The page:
in honor of Tiberius and his mother Julia, on the
Golden Street, connecting the temples of Zeus and
Cybele. Tiberius reigned as Roman emperor in
imperial Rome after Augustus from 14 AD to 37 AD.
Cybele or according to the
Romans, Magna Mater, which means earth mother was a
particular favorite of emperor Augustus. Cybele
represented the fertile Earth, a goddess of nature
and of wild animals. This temple burned in 111 BC
and was rebuilt during the reign of Augustus.
discoveries in old Smyrna have revealed the figures
of Hermes, Hestia, Dionysus, Eros and Hercules.
While this is not an
exhaustive study of pagan worship in Smyrna, it is
sufficient to demonstrate the level of false worship
the Christians of the time were up against. They
worshipped the one true and living God for which
there were no statues or idols or alters. The God
of the Christians was and still is absolutely
intolerant of the worship of other Gods. In addition
to this, Christianity requires us to stand against
such pagan worship and this caused great tension and
strife between the Christians and those who
worshipped pagan gods.
Also worth mentioning along
with the pagan worship is the false worship of the
one true and living God. Smyrna also had a large
population of Jewish people who were rightly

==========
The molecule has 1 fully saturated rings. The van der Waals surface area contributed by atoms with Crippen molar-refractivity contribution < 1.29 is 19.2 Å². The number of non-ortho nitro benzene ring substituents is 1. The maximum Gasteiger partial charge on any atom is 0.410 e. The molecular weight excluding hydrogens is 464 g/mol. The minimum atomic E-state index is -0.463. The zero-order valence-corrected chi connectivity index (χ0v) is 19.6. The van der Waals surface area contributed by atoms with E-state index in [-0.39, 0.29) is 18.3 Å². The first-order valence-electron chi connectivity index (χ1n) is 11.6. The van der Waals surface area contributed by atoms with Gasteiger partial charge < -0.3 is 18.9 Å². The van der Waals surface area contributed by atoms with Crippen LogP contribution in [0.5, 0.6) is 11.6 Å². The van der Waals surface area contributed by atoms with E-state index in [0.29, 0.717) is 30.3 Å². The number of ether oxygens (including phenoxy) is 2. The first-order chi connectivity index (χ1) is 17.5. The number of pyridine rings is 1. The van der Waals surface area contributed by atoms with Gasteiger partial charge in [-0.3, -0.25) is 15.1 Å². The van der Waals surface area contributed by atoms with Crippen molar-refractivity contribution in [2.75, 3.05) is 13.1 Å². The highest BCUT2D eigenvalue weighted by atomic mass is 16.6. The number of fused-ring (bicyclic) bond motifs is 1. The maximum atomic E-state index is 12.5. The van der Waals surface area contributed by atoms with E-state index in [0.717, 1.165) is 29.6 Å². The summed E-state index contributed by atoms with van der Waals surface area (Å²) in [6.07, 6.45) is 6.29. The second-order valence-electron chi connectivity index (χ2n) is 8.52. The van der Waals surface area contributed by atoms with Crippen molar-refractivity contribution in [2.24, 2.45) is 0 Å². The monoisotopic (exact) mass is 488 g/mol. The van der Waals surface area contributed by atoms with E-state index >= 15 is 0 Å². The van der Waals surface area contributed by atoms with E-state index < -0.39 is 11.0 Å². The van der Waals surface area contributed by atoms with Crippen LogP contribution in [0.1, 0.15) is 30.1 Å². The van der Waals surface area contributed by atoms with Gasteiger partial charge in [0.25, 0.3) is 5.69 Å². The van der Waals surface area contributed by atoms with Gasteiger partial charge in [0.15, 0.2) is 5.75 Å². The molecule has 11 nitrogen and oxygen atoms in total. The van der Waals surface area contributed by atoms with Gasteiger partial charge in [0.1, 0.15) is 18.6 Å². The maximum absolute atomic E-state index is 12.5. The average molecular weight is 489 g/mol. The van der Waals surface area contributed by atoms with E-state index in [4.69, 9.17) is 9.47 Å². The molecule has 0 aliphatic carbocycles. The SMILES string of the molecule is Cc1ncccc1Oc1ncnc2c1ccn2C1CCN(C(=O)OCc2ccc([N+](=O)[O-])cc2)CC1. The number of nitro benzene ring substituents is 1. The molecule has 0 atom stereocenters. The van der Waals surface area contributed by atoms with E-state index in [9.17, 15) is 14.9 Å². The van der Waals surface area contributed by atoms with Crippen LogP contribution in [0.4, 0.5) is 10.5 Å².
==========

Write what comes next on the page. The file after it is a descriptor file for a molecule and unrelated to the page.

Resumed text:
proclaiming the one true and living God, but had
rejected Jesus Christ as the messiah. In addition
to the persecution of the Romans, the Christians
also faced the Jewish persecutions which was
Christian Persecution in
During the Roman
persecutions many Christians suffered the most
dreadful torments here. They were put to death at
the stake, or by wild beasts in the amphitheater;
their properties confiscated by the empire,
enslaved, abused and tortured; and the only test
applied to them was whether they would throw a few
grains of incense into the fire as a sacrifice to
the Roman emperor, or whether they would refuse.
The Jewish population hated
the Christians and frequently turned them in to the
Roman authorities as conspirators against the
emperor for refusing to bow down to worship him.
John had a disciple named
Polycarp who was a prominent Christian leader in